Just like how Mother’s Day is now a commercialized mutation of its original roots—a daughter looking to honor her late mother by continuing her work in peace activism and improving public health—Women’s Day has been hijacked by performative sentiments on social media. From the often life-endangering groundwork that the women of the suffragette movement, the Civil Rights Movement, Gabriela, and so many other activist groups did to push for social change throughout history, IWD is now more often than not a show of hashtagging the holiday on Facebook posts and putting up photos of PR-friendly feminists on Instagram.
By themselves, these social media celebrations are all right. But in the greater context of how the fight for gender equity is nowhere near halfway done, when lives of girls and women—and that includes trans women—all over the world remain in danger due to sexist fundamentalist beliefs, they come off hollow, especially when it’s the most that we’d do, we who have benefitted from the fight that the older generations of women had waged.
It’s especially shameless how some capitalist companies swoop in and make patronizing gestures to celebrate womanhood. Look at McDonald’s flipping its M to a W for one whole day last March 8. Or KFC introducing us to Colonel Sander’s wife Claudia. These were marketing strategies that celebrated mere stand-ins for women—a letter and a fictional character—instead of the actual (unpaid and overworked) women that these global companies employ.
When Chris Brown, certified woman-beater, misogynist, and all-around loser, feels free enough to chime in with his own IWD shout out, you know there’s a whole lot more work to be done.
What could we do? That’s a question I also grapple with constantly. At 35, I’ve become aware that the liberation of women isn’t just about my own liberation. Take choice feminism, for example: It’s a very individualistic approach to feminism, which often makes it an attractive gateway for some young women to learn about the feminist movement. Yet in its focus on a woman’s individual, often mundane choices—Makeup or no? Do I shave my legs today or not? Do I feel like wearing a short skirt?—it ignores broader socioeconomic inequalities and the long-established effects of patriarchal socialization. As I’ve come to understand, not all choices open to women are feminist choices. A lot of them are just limiting and pre-defined reinforcements of what society has traditionally deemed femininity to be. And the skirmish over these individualistic choices can get even the more privileged and educated women among us bogged down with the details, whereas other women in the world are without the option of having to make any of these choices for themselves because they’re literally simply trying to survive day by day.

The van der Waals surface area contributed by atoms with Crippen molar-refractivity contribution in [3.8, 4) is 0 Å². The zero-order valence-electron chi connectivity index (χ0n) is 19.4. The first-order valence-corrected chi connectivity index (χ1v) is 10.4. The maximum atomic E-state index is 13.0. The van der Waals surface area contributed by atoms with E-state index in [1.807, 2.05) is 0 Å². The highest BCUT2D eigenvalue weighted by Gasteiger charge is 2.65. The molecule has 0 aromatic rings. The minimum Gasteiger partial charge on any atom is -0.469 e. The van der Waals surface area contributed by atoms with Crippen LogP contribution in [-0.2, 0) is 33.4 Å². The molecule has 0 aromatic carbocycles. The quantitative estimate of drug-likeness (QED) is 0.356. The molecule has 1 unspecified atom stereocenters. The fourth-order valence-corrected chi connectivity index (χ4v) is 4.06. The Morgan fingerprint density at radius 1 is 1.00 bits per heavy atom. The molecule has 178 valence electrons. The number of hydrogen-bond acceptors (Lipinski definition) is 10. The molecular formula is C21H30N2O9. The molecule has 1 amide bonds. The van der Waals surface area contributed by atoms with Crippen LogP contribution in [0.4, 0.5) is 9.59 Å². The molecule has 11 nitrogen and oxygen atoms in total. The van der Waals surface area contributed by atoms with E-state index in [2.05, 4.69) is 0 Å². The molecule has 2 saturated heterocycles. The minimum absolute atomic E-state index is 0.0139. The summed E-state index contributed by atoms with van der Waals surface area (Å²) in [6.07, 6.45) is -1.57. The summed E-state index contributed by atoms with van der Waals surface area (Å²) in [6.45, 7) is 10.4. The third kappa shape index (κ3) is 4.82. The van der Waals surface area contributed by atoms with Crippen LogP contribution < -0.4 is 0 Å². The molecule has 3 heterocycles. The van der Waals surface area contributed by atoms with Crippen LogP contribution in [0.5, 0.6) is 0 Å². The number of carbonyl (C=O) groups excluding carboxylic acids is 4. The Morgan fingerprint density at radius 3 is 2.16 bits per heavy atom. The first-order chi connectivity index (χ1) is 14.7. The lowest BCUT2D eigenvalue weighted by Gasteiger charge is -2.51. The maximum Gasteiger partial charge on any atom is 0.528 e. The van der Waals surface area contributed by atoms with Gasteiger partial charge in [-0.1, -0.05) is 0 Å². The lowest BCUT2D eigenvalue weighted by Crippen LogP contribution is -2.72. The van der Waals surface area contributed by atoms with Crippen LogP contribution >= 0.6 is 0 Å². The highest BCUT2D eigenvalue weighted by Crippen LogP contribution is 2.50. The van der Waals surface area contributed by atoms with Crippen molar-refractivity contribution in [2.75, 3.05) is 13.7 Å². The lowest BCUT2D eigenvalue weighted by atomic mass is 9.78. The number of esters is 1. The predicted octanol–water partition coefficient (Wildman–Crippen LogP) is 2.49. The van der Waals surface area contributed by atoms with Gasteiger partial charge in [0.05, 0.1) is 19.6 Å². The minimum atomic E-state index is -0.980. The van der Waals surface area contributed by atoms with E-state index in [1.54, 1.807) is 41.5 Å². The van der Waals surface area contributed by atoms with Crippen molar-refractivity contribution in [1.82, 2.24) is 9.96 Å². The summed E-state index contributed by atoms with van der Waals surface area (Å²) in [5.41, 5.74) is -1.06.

What I know is that money talks. It could be highly uncomfortable, but the more we try to put our money where our mouth is, the easier it gets to adjust our lifestyles to our principles accordingly. And the more there are of us who financially support businesses that not just preach but practice right and equal pay, maybe more companies would follow suit. Also, passing the mic back (TM Gabrielle Union) to the women who work on the grassroots level and yet remain uncredited for everything they do can help all of our perspectives broaden. After all, it can get pretty myopic to sit around with our women friends who come from more or less the same educational and socio-economic backgrounds, and nod at what each of us are saying. And there’s a lot more to the fight for gender equity than what affects us and our circle of people.
As for the general celebration of womanhood, it shouldn’t just be for a mere 24 hours or a month. It should be an everyday thing, commensurate to the daily work women put in to keep the world—our homes, communities, workplaces, entire industries—running right beside the men. There will definitely be less money- and attention-grabbing gimmicks once the appreciation for women becomes an unasked-for given.
“But men put in the work too! Why is there no International Men’s Day, or Men’s Month? Wah wah wah!” Uh, there is an International Men’s Day, brah. Officially, it’s every Nov. 19th, but with the way the world has been set up, it’s Men’s Day on any day that ends with –y, so y’all can keep it. Save your think pieces for November.
Disclaimer: The views expressed here are solely those of the author in her private capacity and do not in any way represent the views of Preen.ph, or any other entity of the Inquirer Group of Companies.
Photo courtesy of Unsplash
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